Eco-building IV: Other renewable energies

As we continue to explore renewable energy sources, this issue we take a look at how wind and water power as well as geothermal energy and biomass can fuel a low CO2-emitting lifestyle. Next issue we will give you the tools you need to work these systems into your own home.
People have harnessed the wind’s energy for hundreds of years. Like old-fashioned windmills, today’s wind turbines use blades to collect the wind’s kinetic energy. Wind flows over the airfoil shaped blades causing lift, like the effect on airplane wings, causing them to turn. The blades are connected to a drive shaft that turns an electric generator to produce electricity. In 2005, wind farms increased ’s energy output by 27.3% in comparison to 2004, thus contributing 5.4% of the country’s overall gross electricity production.
Geothermal heat is found beneath the earth’s crust. New technologies allow it to be used directly for heating or tapped for electricity generation by channelling the steam to drive a turbine. By the end of 2007, global geothermal power capacity reached about 10 gigawatts. Geothermal can also be used for heat. There is evidence that high-temperature geothermal water was used to heat buildings in ancient Pompeii, the same type of energy currently heats most of ‘s buildings. The initial investment may seem costly but maintenance costs are minimal and it’s a great way to heat your home, swimming pool or domestic hot water.
Of the renewable energy sources that generate electricity, hydropower is the most often used. Directing, harnessing, or channelling moving water creates mechanical energy. The amount of available energy in moving water is determined by its flow or fall. Water flows through a pipe, or penstock, then pushes against and turns blades in a turbine to spin a generator to produce electricity. In a run-of-the-river system, the force of the current applies the needed pressure, while in a storage system, water is accumulated in reservoirs created by dams, then released when the demand for electricity is high. 24% of Spanish electricity comes from this source. Some regard hydropower as the ideal fuel for electricity generation because it is almost free, there are no waste products, and hydropower doesn’t pollute water or air. However, it is criticised because of its high impact on natural habitats. Industrial and developing countries alike, from to , are increasingly focusing their hydropower development on smaller-scale projects. Small-scale hydropower plants (up to 10 MW), if responsibly implemented, create relatively small social and environmental impacts, while providing people with power and related economic benefits. Globally, an estimated 73 gigawatts of small-scale hydropower capacity were installed by the end of 2006.
Biomass provides another ready source of energy. Agricultural wastes ranging from sugar cane to almond or olive residues can be burned directly or gasified and turned into electricity or combustible fuels. Power generation from biomass looks set to increase, and there are a number of biodiesel plants planned for Andalucía, as well as grants and incentives available to boost an ailing agricultural sector. Biomass-fuelled heating is also growing rapidly and now provides far more heat worldwide than solar and geothermal combined.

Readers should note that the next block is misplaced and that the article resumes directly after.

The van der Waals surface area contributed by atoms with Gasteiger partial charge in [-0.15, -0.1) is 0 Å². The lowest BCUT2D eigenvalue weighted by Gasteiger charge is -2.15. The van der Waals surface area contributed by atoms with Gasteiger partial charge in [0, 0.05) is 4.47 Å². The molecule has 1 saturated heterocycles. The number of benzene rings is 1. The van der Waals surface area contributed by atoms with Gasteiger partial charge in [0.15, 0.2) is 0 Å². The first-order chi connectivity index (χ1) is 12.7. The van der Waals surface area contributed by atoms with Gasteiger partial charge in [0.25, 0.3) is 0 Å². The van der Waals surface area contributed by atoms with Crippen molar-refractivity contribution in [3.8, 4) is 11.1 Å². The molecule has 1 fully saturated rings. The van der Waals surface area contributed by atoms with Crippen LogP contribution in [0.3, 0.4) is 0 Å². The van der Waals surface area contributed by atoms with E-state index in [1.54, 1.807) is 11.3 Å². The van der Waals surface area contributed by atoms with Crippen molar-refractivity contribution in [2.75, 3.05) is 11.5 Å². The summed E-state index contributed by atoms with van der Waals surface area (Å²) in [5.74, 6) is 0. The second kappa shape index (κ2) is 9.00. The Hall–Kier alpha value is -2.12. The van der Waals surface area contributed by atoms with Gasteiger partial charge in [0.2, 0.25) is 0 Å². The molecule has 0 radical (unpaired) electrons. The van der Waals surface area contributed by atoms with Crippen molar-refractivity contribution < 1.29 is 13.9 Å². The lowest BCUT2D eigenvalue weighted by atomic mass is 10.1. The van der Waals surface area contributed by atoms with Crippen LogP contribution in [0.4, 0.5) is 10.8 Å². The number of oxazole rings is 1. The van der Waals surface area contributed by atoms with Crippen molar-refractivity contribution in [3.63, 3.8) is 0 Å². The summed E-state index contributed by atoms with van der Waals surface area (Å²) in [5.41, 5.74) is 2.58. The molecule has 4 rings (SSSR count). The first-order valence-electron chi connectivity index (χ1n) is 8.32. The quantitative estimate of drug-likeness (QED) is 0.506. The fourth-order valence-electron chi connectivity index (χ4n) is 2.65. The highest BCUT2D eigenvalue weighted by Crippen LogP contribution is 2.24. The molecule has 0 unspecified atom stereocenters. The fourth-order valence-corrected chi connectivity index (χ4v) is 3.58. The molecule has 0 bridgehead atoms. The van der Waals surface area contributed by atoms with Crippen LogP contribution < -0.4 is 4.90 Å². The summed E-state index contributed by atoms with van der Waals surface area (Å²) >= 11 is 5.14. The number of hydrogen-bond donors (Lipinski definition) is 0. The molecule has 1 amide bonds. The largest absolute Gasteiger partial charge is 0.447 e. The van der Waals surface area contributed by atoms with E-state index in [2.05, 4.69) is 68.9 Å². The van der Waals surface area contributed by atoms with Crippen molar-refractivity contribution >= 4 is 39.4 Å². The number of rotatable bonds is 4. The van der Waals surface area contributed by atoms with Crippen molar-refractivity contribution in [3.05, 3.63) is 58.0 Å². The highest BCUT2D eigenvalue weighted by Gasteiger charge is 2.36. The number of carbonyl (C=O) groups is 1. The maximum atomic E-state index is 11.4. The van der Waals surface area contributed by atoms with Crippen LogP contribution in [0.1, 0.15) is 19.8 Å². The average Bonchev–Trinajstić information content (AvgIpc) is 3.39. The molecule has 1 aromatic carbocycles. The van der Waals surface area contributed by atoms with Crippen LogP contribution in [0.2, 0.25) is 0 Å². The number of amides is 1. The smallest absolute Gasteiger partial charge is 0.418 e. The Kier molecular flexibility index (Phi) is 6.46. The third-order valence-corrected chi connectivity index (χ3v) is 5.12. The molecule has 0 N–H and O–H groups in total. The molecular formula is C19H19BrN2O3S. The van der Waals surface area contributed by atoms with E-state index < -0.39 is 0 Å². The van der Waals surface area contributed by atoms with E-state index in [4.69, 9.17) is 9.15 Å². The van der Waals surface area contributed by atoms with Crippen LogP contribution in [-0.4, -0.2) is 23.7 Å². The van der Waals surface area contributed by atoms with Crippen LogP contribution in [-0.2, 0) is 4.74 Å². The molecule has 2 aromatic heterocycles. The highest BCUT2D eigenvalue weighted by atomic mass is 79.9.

Biomass can also be used to produce biofuels, which continue to grow worldwide at a rate of 15-20 per cent. In 2006 the surge in production of the two most common biofuels, ethanol (derived mainly from sugar or starch crops), and biodiesel (made from vegetable oil or animal fats) accounted for 17 per cent of the increase in supply of all liquid fuels that year.
But with this rapid growth have come increasing concerns about the associated social and environmental impacts of biofuels. First-generation biofuels – particularly ethanol derived from corn and biodiesel made from palm oil – can cause significant environmental damage to soil and water quality, habitats and biodiversity. Over their lifecycle, biofuels can actually increase greenhouse gas emissions associated with the transport sector if, for example, corn ethanol is refined with energy from coal, or if palm oil plantations displace tropical forests in Southeast Asia. It is expected that second-generation fuels – that will rely primarily on organic wastes and algae – will have far lower environmental impacts. Depending on the selection of feedstocks and how they are grown and processed, who owns the farms and processing facilities, etc. biofuels could provide major environmental and social benefits. Thus, it is critical to speed the development and commercialisation of more sustainable advanced biofuels.
Renewable energies are set to become more and more prominent on the world stage in all their forms, and research and development will no doubt advance to keep up with demand. See next issue of La Chispa for how some of these can be developed at a domestic level.

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